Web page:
Carbohydrate structure of the major glycopeptide from human cold-insoluble globulin
Cold-insoluble globulin (CIg) is a member of a group of circulating and cell-associated, high-molecular-weight glycoproteins termed fibronectins. CIg was isolated from human plasma by affinity chromatography on gelatin-Sepharose. SDS-polyacrylamide gel electrophoresis of the purified glycoprotein gave a double band that migrated near myosin. The CIg glycopeptides were released by pronase digestion and isolated by chromatography on Sephadex G-50. Affinity chromatography of the major G-50 peak on Con A-Sepharose resulted in two fractions: one-third of the glycopeptides were unbound and two-thirds were weakly bound (WB). Sugar composition analysis of the unbound glycopeptides by GLC of the trimethylsilyl methyl glycosides gave the following molar ratios: sialic acid, 2.5; galactose, 3.0; N-acetylglucosamine, 4.9; and mannose, 3.0. Sugar composition analysis of the WB glycopeptides gave the following molar ratios: sialic acid, 1.7; galactose, 2.0; N-acetylglucosamine, 4.1; and mannose, 3.0. The WB CIg glycopeptides cochromatographed on Sephadex G-50 with WB transferrin glycopeptides giving an estimated molecular weight of 2,800. After degradation with neuraminidase alone or sequentially with β-galactosidase the CIg and transferrin glycopeptides again cochromatographed. Methylation linkage analysis of the intact and the partially degraded glycopeptides indicated that the carbohydrate structure of the major human CIg glycopeptide resembles that of the major glycopeptide transferrin.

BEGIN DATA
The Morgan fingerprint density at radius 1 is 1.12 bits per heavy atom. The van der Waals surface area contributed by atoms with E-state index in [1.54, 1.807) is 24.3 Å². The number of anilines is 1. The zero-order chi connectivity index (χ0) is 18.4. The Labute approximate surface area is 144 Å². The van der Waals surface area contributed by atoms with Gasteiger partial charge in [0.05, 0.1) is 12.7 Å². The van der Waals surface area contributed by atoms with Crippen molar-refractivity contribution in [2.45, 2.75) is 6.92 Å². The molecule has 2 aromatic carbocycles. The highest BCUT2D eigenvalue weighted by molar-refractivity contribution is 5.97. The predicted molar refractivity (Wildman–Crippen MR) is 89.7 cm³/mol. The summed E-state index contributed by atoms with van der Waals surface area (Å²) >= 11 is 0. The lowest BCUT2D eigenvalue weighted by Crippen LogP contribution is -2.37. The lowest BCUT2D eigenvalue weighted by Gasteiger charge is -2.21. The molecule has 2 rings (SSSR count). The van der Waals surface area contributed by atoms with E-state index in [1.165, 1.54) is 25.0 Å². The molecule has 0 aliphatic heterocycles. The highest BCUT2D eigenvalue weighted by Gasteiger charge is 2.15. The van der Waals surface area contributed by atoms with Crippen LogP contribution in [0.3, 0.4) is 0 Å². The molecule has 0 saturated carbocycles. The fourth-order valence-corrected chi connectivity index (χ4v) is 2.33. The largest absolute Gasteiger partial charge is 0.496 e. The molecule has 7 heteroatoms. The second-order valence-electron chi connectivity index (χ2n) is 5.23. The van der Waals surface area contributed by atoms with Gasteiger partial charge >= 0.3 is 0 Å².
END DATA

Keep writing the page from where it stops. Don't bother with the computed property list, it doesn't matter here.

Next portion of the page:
Publication Source (Journal or Book title)
Journal of Supramolecular and Cellular Biochemistry
Fisher, S., & Laine, R. (1979). Carbohydrate structure of the major glycopeptide from human cold-insoluble globulin. Journal of Supramolecular and Cellular Biochemistry, 11 (3), 391-399. https://doi.org/10.1002/jss.400110313